Following are a few biographies of some of the California monumental dealers and individuals who signed the marble cemetery stones that I have found in California cemeteries so far. Most of these stones date from the late 1800’s through the very early 1900’s.
If you are interested in information on the California companies and carvers that I have found, please visit the “Historical Stone Cutters, Stone Carvers, & Monument Dealers” section of this web site.
(* Please note that only portions of Andrew Aitken’s story will be presented here. For the full story, visit the “Andrew M. Aitken” section our web site.)
The following information is taken from Leeanna Rossi’s notes on the Gold Rush Carvers. She wrote Headstones of the Gold Rush Era: Sculpting Masterpieces in Marble. Golden Notes, vol. 43, number 3, Fall 1997, Sacramento Co. Historical Society, Sacramento, CA, 1997, available at the Old Sacramento City Cemetery.
Andrew Aitken was born in Fifeshire, Scotland, in 1824. In 1832 he immigrated to Canada, then on to Massachusetts where he worked as a stone cutter. He then migrated to California where he worked in and for the gold mines on the American River for about 3 years prior to moving to Sacramento.
From late 1852 until about some time in the late 1870s, Andrew Aitken was in partnership with Israel Luce in a monument business in Sacramento. The address was Seventh and L Streets. About 1853/1854, Israel Luce discovered the Indian Diggings marble in El Dorado near Placerville. They began quarrying the Indian Diggings marble some time between 1857 and 1860. In 1861 a steam mill with three gangs of saws was erected at the Indian Diggings quarry. In an 1860 ad, the company advertised that Aitken and Luce’s company used “marble and Benicia Freestone* for gravestones and monuments. The ad also stated that they used “native California marble.” (* This mention of Benicia Freestone - sandstone - is interesting because there is one sandstone cemetery stone in the Woodland Cemetery that is not signed and the origin of the sandstone is unknown so far. An earlier 1855 advertisement of theirs stated they dealt in “Freestone,” but no quarry location was given.)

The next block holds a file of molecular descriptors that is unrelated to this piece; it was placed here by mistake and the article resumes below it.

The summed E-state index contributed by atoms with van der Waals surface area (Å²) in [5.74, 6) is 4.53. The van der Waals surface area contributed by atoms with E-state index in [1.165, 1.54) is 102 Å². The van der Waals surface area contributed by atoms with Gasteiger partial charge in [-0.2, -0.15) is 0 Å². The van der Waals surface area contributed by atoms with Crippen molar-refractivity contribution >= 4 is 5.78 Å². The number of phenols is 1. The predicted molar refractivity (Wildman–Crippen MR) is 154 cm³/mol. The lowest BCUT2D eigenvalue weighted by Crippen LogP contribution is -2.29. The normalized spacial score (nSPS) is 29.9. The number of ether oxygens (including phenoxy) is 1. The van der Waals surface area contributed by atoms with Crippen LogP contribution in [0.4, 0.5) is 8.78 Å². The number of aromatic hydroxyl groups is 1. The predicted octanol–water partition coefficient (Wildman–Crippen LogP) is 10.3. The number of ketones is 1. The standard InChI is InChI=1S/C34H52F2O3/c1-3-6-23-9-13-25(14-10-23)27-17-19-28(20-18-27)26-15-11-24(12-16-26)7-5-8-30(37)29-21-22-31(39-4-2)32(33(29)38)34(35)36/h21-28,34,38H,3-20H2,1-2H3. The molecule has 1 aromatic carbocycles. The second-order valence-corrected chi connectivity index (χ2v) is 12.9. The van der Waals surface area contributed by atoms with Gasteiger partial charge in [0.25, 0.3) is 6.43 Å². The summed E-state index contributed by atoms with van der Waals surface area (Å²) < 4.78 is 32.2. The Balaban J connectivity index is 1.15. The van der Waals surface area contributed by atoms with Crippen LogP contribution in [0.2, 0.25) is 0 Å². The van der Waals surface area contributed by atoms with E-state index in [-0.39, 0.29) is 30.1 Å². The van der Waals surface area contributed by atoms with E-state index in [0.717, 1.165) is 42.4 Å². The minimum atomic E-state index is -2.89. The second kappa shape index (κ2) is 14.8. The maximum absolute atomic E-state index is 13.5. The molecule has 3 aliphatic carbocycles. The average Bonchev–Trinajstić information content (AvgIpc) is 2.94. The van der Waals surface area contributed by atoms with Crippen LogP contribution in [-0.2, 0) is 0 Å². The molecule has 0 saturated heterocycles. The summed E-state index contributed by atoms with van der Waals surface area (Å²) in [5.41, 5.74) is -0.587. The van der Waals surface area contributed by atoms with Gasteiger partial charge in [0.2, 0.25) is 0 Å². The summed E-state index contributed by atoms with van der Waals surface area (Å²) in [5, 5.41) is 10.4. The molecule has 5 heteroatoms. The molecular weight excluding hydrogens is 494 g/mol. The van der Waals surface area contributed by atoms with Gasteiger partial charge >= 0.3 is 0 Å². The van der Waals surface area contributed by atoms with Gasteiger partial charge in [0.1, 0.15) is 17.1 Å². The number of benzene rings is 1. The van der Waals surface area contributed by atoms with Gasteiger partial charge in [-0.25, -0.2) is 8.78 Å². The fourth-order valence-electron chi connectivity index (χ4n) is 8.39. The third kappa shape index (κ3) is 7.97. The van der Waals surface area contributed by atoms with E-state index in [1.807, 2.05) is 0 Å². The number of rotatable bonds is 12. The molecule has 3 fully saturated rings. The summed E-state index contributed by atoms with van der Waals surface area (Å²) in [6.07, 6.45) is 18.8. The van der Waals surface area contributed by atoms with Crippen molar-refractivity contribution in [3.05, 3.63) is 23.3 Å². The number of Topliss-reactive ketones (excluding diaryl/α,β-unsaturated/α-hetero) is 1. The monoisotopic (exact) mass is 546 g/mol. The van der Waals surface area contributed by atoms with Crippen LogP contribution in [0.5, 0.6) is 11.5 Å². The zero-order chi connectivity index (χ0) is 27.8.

In the early 1870s, Andrew Aitken and Israel Luce’s company name was “Aitken & Luce Premium Pioneer Marble Works.” Their works was located at 177 K Street. At that time Israel Luce was also the Superintendent of the City Cemetery. Some time prior to or during 1869, William (?) Boyne became one of the partners in Aitken & Luce’s monumental business, although no further information on Boyne is given in the notes.
According to one of their ads published in November, 1872, Aitken and Luce stated that they created cemetery stones and monuments from “Indian Diggings, Italian and Vermont marble.” According to historical records, their company contracted for stone work for the California state capitol for many years.
In 1879, Aitken was no longer working with Israel Luce but had gone into business with Frank, Morris, and Anthony Fish under the company name of “Aitken & Fish Pioneer Marble Works.” Their works was located at 617 K Street. By 1896, the company name had changed to “A. Aitken Granite & Marble Monuments and Statuary,” and they were located at 216 J Street. At that time Andrew Aitken was in business with Andre Aitken, Jr., and Anthony Fish. From 1897, there was no company name listed for Andrew Aitken.
According to records, Andrew Aitken was a member of the Free and Accepted Masons, Sacramento Lodge #40. He married Jessie Davidson of Scotland in 1860. She died a few years after their marriage; whereas Aitken married his second wife Hattie A. Marsh of New Jersey in Sept. 1869. Leeanna Rossi does not list any children for Andrew Aitken, although in later years he was in business with an “Andrew Aitken, Jr.”
Andrew Aitken died of “apoplexy and heart disease” on Sept. 20, 1904, in Sacramento at the age of 80. He was buried in the Sacramento City Cemetery.
A description of Andrew Aitken was given as follows: “Height: 5 feet, 8 inches tall; complexion, light; eyes, blue; hair, gray.” Leeanna Rossi notes that he had an “Extra thumb on his right hand.”